A poor life this if, full of care,
We have no time to stand and stare.


Anonymous said...

Hi Rowan.
What a beautiful post. Happy waiting for Christmas. Happy advent!

Anonymous said...

What a lovely post Rowan. You have inspired me to get myself moving toward completing my pre Christmas tasks.I love the month of November too, perhaps you are more in tune with the seasons than most of us, and your own body clock winds down and allows you to enjoy the shorter days.When my children asked THE question about Father Christmas, I told them I still believed, but if they knew anything different..please..tell me. They said nothing. To this day it is tacit, he exists..and continues to visit and bring us gifts. As silly as this sounds my grown children love this.

Anonymous said...

The poem is beautiful. Thank you for sharing it....I needed to read that.

I feel as if I've just spent the day with you! You always make me feel as if I've just knocked on your door and you've welcomed me into your life. The food all looks delicious! And I completely understand how you feel about gray days....I like them, too. But I also like to have some sun thrown in from time to time. But they do make me feel cozy and snug.

Angie said...

Thank you, Rowan, for sharing this post...just beautiful...I feel as if I've spent every minute right there with you...such a wonderful way with words, you have! And the poem--ah, yes, that's exactly what I couldn't say myself, but definitely feel. Thank you for expressing in words those thoughts/feelings that I share but cannot express in words. :D

Anonymous said...

A magnificent walk in the twiggy woods in November and a Chocolate Crunch pudding afterward! At this time of the year, we go walking and drink in all the pearly grey light - we watch for splashes of colour in the hedgerows: solitary leaves untouched by frost, hawthorn and rowan berries and bright red cardinals dancing about in the tattered shruberry. We return home later to pots of tea and biscuits, a fire on the hearth and warm golden beeswax candles - it's a lovely time of year and Yule is not far off now with its colors and its fragrance.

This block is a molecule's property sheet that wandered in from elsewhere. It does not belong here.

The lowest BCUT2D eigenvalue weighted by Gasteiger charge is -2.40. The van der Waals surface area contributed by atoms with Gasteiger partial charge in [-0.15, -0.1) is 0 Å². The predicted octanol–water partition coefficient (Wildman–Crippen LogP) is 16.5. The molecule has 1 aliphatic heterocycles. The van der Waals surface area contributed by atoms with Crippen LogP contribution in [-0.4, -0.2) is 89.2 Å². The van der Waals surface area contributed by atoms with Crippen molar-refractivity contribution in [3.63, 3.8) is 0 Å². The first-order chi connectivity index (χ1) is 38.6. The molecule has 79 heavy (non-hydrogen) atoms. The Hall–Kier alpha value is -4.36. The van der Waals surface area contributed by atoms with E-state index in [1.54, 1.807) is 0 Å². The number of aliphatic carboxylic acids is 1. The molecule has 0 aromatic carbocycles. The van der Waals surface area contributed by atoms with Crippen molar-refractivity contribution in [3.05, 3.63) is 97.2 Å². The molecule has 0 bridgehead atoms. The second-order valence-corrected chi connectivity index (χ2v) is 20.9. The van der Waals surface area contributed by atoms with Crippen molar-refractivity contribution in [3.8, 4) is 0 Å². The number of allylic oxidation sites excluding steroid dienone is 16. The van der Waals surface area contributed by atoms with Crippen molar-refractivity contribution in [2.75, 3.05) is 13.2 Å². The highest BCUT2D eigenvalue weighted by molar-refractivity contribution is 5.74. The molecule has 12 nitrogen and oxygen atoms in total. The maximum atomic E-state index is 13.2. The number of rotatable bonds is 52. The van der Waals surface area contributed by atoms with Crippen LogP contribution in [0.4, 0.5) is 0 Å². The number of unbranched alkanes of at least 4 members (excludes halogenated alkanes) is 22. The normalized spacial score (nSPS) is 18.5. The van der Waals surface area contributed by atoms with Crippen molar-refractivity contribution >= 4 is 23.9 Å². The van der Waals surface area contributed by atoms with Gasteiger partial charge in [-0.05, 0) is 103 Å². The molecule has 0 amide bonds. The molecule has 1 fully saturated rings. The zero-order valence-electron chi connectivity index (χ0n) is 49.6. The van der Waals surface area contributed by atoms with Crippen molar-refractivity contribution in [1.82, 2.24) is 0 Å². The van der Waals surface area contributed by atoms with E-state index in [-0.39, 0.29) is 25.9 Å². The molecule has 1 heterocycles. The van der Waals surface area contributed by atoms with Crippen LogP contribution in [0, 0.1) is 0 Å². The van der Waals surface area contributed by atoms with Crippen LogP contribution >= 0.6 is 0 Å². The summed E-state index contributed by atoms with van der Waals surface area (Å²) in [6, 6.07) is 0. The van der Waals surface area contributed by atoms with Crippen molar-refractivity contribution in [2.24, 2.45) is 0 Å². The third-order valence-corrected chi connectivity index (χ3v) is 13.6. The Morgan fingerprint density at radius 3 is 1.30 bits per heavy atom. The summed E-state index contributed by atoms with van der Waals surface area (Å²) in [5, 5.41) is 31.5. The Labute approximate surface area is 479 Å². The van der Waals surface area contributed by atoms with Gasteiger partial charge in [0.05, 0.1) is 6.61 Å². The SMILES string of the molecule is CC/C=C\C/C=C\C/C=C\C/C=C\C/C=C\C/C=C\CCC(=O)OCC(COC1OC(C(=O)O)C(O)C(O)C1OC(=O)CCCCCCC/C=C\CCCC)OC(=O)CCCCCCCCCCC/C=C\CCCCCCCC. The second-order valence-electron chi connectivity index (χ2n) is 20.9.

Anonymous said...

Oh Rowan, this is an extraordinary post. November is such a wonderful time of year as well as a very busy time. I too like it when the sky is grey...the difference in light gives everything a different look, a sort of dreamy feel.
Have a Wonderful Day, My friend.


Tea said...

Lovely post Rowan. I too love Christmas and the lead up to it. Cozy inside is my favorite spot to be though. That pudding looks yummy and did you say lemon custard pie? MMMMM I adore anything lemon. My Mum makes a killer Christmas pudding sauce. One year she forgot to make it and my brother and myself were so dissapointed!


rel said...

Your post is like a melody; a heart warming, friendly invitation to join you in sharing the simple delights of a crisp fall day, the warmth of a home, and the soothing rhythum of insightful poems.
You've touched a spot in me that radiates calm relaxation.
Fair-well my friend. :-)

VintagePretty said...

I love the pictures, both the gorgeous woodland and the scrummy food which looks absolutely heavenly. For me, November has never been a good month - quite the opposite, if I'm ever ill it's always in November and I lost my grandmother on rememberance day too. But you've shown the beautiful side of November. We've had such beautiful sunsets recently, I've been out every day capturing them on the camera.

And strangely enough, today we had a sleet-storm preceeded by an enormous, bright rainbow.

Lynda (Granny K) said...

What a delightful day you describe! Cross stitch is so soothing, I find. I'm doing a Beatrix Potter birth sampler for the new baby when it arrives. Just 3 more characters to do.
My Christmas cake is made and in the freezer, liberally dosed with brandy!

Anonymous said...

So much in here that resonates with me. Two highlights are the poem and this "The woods in November can be very beautiful even on a grey day - the sort where you hear people say 'isn't it miserable?' - there is something about the quality of the grey afternoon light that makes the leaf colours positively glow, I've never been able to capture it with my camera but I've enjoyed seeing it."

I love that sort of weather too and for the same reason - something about the colors become magical.

Anonymous said...

I love hearing about your life. I enjoy blogs from different areas of the country. I wish you'd give info about the relationsips of the names you mention. Kaitlin's Mom, is she your daughter?
Mama Bear.

Rowan said...

MamaBear - Kaitlyn's mum is my daughter-in-law. My two sons are Steve and Neil,Hannah is Steve's wife and Francesca/Cesca is Neil's wife. Jules is my daughter and her partner is Matt. Bilbo Baggins is my dog - can't leave him out as he's a very important part of my life:)

Anonymous said...

I too love the strange November weather, I love a good frost, it makes everything look Christmas card beautiful. You're so right about Christmas prep. If you get it done now then Christmas is a time of"comfort and joy"...noone should be having a meltdown on Christmas day because the blinis aren't as round as Delias!

rel said...

For American Thanksgiving, let me say thank you for your frienship!

Daisy Lupin said...

That was a wonderful posting. It actually made me think of the positive side to November. Yes I love the planning and the cooking in advance for Christmas. Snap, I notice you are reading the same book, 'The Winter Solstice' as I am.

Kelli said...

What a lovely post! The pictures are beautiful. I too, love a grey November day and I look foward to it getting dark earlier in the day. It is so cozy to me.
The food looks delcious, I love anything lemon. Thank you for sharing your day with us, I felt like I was right there with you.